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This is a problem from Dummit & Foote.

Prove that a non-zero finite commutative ring that has no divisor is a field. (Do not assume the ring has a 1)

Evidently, one has to use the theorem proved earlier, that a finite integral domain is a field. So, I have to prove that any non-zero finite commutative ring has a multiplicative identity. I am stumped.

I had proved that the only ideals this ring has are the trivial ideals, $0$ and $R$. This is seen easily by defining the homomorphism $\phi(r): R \to R = ar $ where $a$ is a non-zero element of a non-zero ideal $I$. The surjectivity of this map (pigeon hole principle), shows that the ideals are trivial.

Is this going to help me prove it has a $1$. How do I approach the problem?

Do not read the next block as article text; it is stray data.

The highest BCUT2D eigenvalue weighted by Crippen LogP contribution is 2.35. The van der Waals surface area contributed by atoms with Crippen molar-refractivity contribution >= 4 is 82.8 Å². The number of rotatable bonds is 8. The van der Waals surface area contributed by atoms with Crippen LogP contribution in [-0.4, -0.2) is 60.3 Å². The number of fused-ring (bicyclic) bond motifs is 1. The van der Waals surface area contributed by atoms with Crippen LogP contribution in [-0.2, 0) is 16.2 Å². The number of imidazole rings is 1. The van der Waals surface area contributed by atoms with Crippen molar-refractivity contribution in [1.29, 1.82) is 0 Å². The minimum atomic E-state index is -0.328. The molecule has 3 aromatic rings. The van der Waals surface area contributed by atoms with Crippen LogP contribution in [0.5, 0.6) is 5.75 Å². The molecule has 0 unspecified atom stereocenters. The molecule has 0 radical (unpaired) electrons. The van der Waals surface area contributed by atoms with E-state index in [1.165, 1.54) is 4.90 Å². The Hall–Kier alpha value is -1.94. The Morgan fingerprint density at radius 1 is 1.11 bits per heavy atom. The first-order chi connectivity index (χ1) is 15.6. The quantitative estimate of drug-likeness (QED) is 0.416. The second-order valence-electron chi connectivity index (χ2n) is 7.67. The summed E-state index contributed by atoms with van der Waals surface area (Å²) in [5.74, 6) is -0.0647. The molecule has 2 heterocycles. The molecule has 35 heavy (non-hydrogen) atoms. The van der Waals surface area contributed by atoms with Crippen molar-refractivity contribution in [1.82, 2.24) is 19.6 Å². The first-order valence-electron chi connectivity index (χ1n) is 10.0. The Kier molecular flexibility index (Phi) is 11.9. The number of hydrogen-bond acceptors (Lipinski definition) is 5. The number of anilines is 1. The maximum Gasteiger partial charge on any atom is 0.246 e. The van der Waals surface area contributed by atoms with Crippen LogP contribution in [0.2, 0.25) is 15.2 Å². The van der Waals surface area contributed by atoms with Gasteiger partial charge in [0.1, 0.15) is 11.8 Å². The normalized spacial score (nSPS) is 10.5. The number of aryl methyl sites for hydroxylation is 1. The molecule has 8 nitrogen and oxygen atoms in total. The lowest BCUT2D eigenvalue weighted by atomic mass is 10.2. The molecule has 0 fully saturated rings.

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marked as duplicate by YACP, Davide Giraudo, Amzoti, Cameron Buie, azimut Apr 11 '13 at 12:28

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@YACP: No. integral domains necessarily have unity, which is not allowed to be assumed here. –  Cameron Buie Apr 11 '13 at 11:20
    
If you read through it again, you'll see that the OP is trying to prove that it has unity. –  Cameron Buie Apr 11 '13 at 11:30
    
@YACP: There we go. –  Cameron Buie Apr 11 '13 at 12:24

1 Answer 1

HINT: Fix a non-zero $a\in R$. The map $\varphi_a:R\to F:r\mapsto ar$ is surjective, so there is some $e\in R$ such that $ae=a$. Now use the surjectivity of $\varphi_a$ again to show that $e=1_R$.

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